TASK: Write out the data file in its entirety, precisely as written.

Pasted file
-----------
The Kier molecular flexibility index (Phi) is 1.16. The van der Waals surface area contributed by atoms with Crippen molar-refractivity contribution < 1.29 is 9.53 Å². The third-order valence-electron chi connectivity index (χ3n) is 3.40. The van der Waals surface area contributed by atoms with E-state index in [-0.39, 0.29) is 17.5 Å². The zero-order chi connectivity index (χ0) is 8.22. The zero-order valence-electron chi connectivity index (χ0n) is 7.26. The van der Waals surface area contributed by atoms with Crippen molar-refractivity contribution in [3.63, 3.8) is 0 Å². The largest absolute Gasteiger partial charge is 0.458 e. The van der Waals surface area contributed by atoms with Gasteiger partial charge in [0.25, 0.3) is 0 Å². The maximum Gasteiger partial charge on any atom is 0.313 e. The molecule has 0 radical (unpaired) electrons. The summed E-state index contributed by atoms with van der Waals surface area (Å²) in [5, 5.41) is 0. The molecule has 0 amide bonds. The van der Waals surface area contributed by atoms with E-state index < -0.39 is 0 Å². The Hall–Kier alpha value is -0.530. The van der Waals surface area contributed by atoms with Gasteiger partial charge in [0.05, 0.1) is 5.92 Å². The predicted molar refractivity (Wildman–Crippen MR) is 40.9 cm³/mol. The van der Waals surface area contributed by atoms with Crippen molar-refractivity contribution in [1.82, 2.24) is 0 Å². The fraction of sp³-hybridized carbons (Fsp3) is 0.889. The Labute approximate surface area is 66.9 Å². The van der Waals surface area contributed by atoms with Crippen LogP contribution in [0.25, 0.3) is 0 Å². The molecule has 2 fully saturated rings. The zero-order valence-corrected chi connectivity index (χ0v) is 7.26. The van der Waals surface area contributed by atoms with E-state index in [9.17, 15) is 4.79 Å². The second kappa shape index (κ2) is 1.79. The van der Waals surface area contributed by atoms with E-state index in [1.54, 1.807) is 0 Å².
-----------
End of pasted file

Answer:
The Kier molecular flexibility index (Phi) is 1.16. The van der Waals surface area contributed by atoms with Crippen molar-refractivity contribution < 1.29 is 9.53 Å². The third-order valence-electron chi connectivity index (χ3n) is 3.40. The van der Waals surface area contributed by atoms with E-state index in [-0.39, 0.29) is 17.5 Å². The zero-order chi connectivity index (χ0) is 8.22. The zero-order valence-electron chi connectivity index (χ0n) is 7.26. The van der Waals surface area contributed by atoms with Crippen molar-refractivity contribution in [3.63, 3.8) is 0 Å². The largest absolute Gasteiger partial charge is 0.458 e. The van der Waals surface area contributed by atoms with Gasteiger partial charge in [0.25, 0.3) is 0 Å². The maximum Gasteiger partial charge on any atom is 0.313 e. The molecule has 0 radical (unpaired) electrons. The summed E-state index contributed by atoms with van der Waals surface area (Å²) in [5, 5.41) is 0. The molecule has 0 amide bonds. The van der Waals surface area contributed by atoms with E-state index < -0.39 is 0 Å². The Hall–Kier alpha value is -0.530. The van der Waals surface area contributed by atoms with Gasteiger partial charge in [0.05, 0.1) is 5.92 Å². The predicted molar refractivity (Wildman–Crippen MR) is 40.9 cm³/mol. The van der Waals surface area contributed by atoms with Crippen molar-refractivity contribution in [1.82, 2.24) is 0 Å². The fraction of sp³-hybridized carbons (Fsp3) is 0.889. The Labute approximate surface area is 66.9 Å². The van der Waals surface area contributed by atoms with Crippen LogP contribution in [0.25, 0.3) is 0 Å². The molecule has 2 fully saturated rings. The zero-order valence-corrected chi connectivity index (χ0v) is 7.26. The van der Waals surface area contributed by atoms with E-state index in [9.17, 15) is 4.79 Å². The second kappa shape index (κ2) is 1.79. The van der Waals surface area contributed by atoms with E-state index in [1.54, 1.807) is 0 Å².